We Remember

SWETITCH, Frederic

December 15, 1933 — June 6, 2022

Halfway through his eighty-eighth year, our gentle Fred Swetitch was holding his beloved Sylvia’s hand while he peacefully passed away on June 6, 2022. Fred was a kind and caring soul, who always had a whistle on his lips or a song in his heart. He was even whistling and singing near the end. He often remarked that he “had a good life”, and he journeyed through that life peacefully, seasoned with humour. Not to mention, he was known by the ladies for his great hugs.

On December 15, 1933, Fred was born to the late John and Josepha, in Rutland, BC, in a place on Gerstmar Road. He was one of eleven children.  At the age of 18, he joined the B.C. Forest Service. He was stationed throughout British Columbia, Princeton, 100 Mile House, Ashcroft, and Kelowna, before he went on to Ranger School in Langley (at the time he was the youngest to attend the school). During his school term, he and Sylvia were married in Kelowna, BC.

In January 1961, Fred left the Forest Service and we moved to Judy Creek, AB, where he worked for Norga Construction (his father-in-law). Then we moved up to Lesser Slave Lake. It was in the oil field, where Fred worked for Imperial Oil, that we were in Slave Lake for the first big fire and the big flood. There, Fred had a crew of 18 first nations people working for him, including the Chief. We were there until the summer of 1971 when we moved back to Kelowna and built our new home. Fred went to work for Crown Forest on September 14, 1971, where he remained until retirement in December of 1998 when he was 65 years old. Fred loved his work, and his co-workers.  After that Fred always found jobs to keep him busy; he had a garden where we grew berries and peaches, and our two girls kept us busy, driving them here and there. Also, we had both sets of our parents living in Kelowna, which kept us moving, along with our various volunteer activities. For recreation, Fred & Sylvia liked to ice skate and go on bus tours to the USA and throughout BC. Fred also liked hockey and bowling, he played baseball. He loved to relax and watch a good western.

In June 1995, we sold our home and moved into Sunrise Village. Just after we moved, we noticed the symptoms of dementia begin to set in for Fred. We attended three different clinical trials to help diagnose him, which we found interesting and helpful. He was doing fine up until he had a stroke in March of this year. Then he became ill with influenza A and pneumonia, which was bad. We kept Fred at home for as long as possible. He spent eight days in the Kelowna General Hospital before he passed away.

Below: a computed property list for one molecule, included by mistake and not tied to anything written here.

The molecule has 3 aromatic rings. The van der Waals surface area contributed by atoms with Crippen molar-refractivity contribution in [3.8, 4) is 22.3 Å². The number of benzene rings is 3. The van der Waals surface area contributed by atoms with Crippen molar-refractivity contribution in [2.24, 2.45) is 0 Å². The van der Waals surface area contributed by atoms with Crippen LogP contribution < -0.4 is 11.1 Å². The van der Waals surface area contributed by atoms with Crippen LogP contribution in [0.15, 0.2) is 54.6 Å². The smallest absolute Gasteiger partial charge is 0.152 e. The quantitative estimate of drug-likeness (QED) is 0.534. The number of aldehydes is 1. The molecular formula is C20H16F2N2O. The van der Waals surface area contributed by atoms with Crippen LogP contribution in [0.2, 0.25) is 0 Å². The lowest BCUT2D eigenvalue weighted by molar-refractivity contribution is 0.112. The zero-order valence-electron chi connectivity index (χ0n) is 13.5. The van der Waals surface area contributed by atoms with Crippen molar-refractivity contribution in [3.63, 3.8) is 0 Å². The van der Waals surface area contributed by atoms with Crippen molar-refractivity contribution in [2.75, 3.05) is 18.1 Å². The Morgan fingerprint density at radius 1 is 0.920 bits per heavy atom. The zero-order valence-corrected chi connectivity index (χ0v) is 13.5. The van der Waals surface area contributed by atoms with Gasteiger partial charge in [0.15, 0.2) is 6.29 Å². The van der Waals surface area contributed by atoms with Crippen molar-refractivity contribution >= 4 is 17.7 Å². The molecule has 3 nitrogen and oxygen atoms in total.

Fred gave back to his community in many and various ways. He belonged to Folk Fest Kelowna – spending 45 years on the committee.  Fred was recognized for his contribution to the Sons of Norway and was presented with the President’s Award. He and Sylvia taught citizenship for many years, and they loved to participate in the ceremonies.

Fred was a social man who made many friends over the years, and he will be missed dearly. He will continue to live in the hearts of his family: the love of his life and his wife of 63 years, Sylvia; their daughters Debbie and Cindy (and son-in-law Gordon); and granddaughter Briana; as well as his remaining siblings Josephine, Hilda (and brother-in-law Glen), and Janet; his brother- and sisters-in-law George, Lorna, Iris, and Nadine; Sylvia’s Aunt Pat, Aunt Beth, Aunt Isabel, and Aunt Joyce; and numerous nieces, nephews, and cousins, all of whom he deeply cared for and loved. He goes to join in the heavenly ranks with Terry, Amella, twin sisters Ena & Frances, Edward, Jackie, and Helen.

Heartfelt thanks to Dr. Ketch and the staff on 6 West at the Kelowna General Hospital. Your care and compassion are deeply appreciated.

A Memorial Service will be held at a later date, yet to be determined.

If you wish to send a condolence, post photos, or share a memory, please scroll down the page to the area called “Condolences”.

In life
I loved you dearly
In death
I love you still,
In my heart
you hold a place
No one else
could ever fill.

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